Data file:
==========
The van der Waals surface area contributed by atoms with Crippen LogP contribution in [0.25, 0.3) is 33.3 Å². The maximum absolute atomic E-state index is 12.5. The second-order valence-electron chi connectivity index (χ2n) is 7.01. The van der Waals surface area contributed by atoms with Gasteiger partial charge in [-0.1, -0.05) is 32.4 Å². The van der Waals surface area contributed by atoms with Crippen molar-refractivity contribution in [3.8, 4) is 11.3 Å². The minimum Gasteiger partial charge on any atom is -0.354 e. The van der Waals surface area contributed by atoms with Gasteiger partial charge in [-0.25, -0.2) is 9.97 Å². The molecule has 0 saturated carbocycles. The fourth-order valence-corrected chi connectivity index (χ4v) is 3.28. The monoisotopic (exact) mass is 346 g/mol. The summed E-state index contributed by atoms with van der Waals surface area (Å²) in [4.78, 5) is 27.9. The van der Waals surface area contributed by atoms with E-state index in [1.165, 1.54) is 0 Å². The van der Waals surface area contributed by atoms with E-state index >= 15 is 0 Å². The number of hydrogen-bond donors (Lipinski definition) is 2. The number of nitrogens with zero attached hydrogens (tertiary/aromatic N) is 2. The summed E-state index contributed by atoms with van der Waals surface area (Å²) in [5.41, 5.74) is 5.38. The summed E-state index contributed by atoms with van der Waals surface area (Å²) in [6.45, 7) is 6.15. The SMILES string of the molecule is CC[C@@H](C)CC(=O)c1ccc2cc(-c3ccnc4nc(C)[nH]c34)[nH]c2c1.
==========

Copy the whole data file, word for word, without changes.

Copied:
The van der Waals surface area contributed by atoms with Crippen LogP contribution in [0.25, 0.3) is 33.3 Å². The maximum absolute atomic E-state index is 12.5. The second-order valence-electron chi connectivity index (χ2n) is 7.01. The van der Waals surface area contributed by atoms with Gasteiger partial charge in [-0.1, -0.05) is 32.4 Å². The van der Waals surface area contributed by atoms with Crippen molar-refractivity contribution in [3.8, 4) is 11.3 Å². The minimum Gasteiger partial charge on any atom is -0.354 e. The van der Waals surface area contributed by atoms with Gasteiger partial charge in [-0.25, -0.2) is 9.97 Å². The molecule has 0 saturated carbocycles. The fourth-order valence-corrected chi connectivity index (χ4v) is 3.28. The monoisotopic (exact) mass is 346 g/mol. The summed E-state index contributed by atoms with van der Waals surface area (Å²) in [4.78, 5) is 27.9. The van der Waals surface area contributed by atoms with E-state index in [1.165, 1.54) is 0 Å². The van der Waals surface area contributed by atoms with E-state index >= 15 is 0 Å². The number of hydrogen-bond donors (Lipinski definition) is 2. The number of nitrogens with zero attached hydrogens (tertiary/aromatic N) is 2. The summed E-state index contributed by atoms with van der Waals surface area (Å²) in [5.41, 5.74) is 5.38. The summed E-state index contributed by atoms with van der Waals surface area (Å²) in [6.45, 7) is 6.15. The SMILES string of the molecule is CC[C@@H](C)CC(=O)c1ccc2cc(-c3ccnc4nc(C)[nH]c34)[nH]c2c1.